It wasn’t a Sunday morning. It was a Thursday evening.
I sat on a wooden pew where, beneath my feet in the 1800’s, slaves had congregated to worship in a hole made of dirt. On April 27th, at that same location, I was inside the Simpson Methodist Church erected in the 1930’s.
I haven’t been a church-goer in a long while. I was not there to worship. Yet, inside, a hymn came to me – “Shall we gather at the river, the beautiful, the beautiful river.”
In my past, I’ve held workshops on tolerance and celebrating diversity. I taught my early childhood staff how to teach bias-free education to our young children. I paired kindergarteners from east Austin to the kindergarteners from west and gathered the 800 or so children together at Burger Center to enjoy the music of Kinderman.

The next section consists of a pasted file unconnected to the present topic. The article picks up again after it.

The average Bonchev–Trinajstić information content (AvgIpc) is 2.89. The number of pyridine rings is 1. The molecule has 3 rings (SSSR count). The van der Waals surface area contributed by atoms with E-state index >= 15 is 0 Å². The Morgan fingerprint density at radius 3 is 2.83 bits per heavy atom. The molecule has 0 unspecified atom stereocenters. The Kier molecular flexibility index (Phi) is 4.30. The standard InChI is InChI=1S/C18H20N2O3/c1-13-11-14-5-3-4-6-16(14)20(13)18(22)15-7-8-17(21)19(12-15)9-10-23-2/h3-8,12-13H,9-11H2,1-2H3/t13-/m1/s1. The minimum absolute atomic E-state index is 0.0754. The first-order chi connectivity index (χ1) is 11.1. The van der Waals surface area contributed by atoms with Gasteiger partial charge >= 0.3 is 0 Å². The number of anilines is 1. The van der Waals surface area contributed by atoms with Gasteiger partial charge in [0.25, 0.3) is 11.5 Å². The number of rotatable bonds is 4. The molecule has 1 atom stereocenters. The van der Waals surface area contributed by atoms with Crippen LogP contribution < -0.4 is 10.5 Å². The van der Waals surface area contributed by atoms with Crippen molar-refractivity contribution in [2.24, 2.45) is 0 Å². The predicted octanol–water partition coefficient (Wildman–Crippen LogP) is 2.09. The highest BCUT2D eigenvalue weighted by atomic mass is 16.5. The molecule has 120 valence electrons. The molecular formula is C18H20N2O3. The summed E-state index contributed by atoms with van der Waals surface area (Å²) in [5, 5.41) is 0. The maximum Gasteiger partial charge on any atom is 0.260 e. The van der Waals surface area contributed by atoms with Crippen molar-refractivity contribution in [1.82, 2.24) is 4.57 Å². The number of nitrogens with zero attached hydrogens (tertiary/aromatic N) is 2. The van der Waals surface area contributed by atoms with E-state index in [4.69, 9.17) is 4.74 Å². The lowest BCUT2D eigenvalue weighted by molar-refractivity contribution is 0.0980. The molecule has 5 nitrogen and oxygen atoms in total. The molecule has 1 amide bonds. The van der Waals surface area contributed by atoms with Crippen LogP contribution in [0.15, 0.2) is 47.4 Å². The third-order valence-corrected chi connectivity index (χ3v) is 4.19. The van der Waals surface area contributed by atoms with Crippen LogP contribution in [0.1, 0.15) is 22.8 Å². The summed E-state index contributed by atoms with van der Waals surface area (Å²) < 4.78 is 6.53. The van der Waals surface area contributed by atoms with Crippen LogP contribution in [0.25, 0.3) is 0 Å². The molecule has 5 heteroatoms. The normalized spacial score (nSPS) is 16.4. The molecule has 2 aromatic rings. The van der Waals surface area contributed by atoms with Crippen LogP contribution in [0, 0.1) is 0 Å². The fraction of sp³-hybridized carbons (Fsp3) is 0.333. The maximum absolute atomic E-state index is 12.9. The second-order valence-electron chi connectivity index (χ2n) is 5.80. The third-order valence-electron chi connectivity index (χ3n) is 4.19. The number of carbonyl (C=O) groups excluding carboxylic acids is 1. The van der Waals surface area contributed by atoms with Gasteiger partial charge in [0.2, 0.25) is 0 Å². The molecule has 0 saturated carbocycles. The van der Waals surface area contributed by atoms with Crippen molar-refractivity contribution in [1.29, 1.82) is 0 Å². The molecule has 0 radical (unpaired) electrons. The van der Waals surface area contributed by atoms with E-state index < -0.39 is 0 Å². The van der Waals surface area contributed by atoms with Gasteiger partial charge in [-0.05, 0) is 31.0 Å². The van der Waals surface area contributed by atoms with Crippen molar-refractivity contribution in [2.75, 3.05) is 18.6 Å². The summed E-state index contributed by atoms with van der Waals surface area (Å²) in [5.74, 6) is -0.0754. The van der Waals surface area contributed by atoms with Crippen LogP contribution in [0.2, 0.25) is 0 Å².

I’ve done many things to teach tolerance and acceptance of others and each one has made me proud. Yet, each time we step out of our “comfort zone,” we learn something new. This meeting was no exception.
We were not there to worship. Nor were we there to hear a lecture. We were there for the unfolding of a “warm” conversation on diversity and equality.
Reverend Robert Waddle was strong in appearance and gentle in manner. He led the group – around 15 warm souls- in prayer. Then, our local president of the NAACP, Nelson Linder and Dr. Guner Arslan, a Muslim from Turkey and director of the Dialogue Initiative Austin, began the discussion.
Here is a bit of what I learned, re-learned and processed:
We, as human beings, have always strived for identity — both within ourselves and within a group (or tribe). Identity is core to our “humanness.”
But here’s the problem–
When we don’t attempt to understand or appreciate “different” identities, an “us vs. them” scenario is created. So imagine how having 4200 religions around the world could easily contribute to this unfortunate scenario.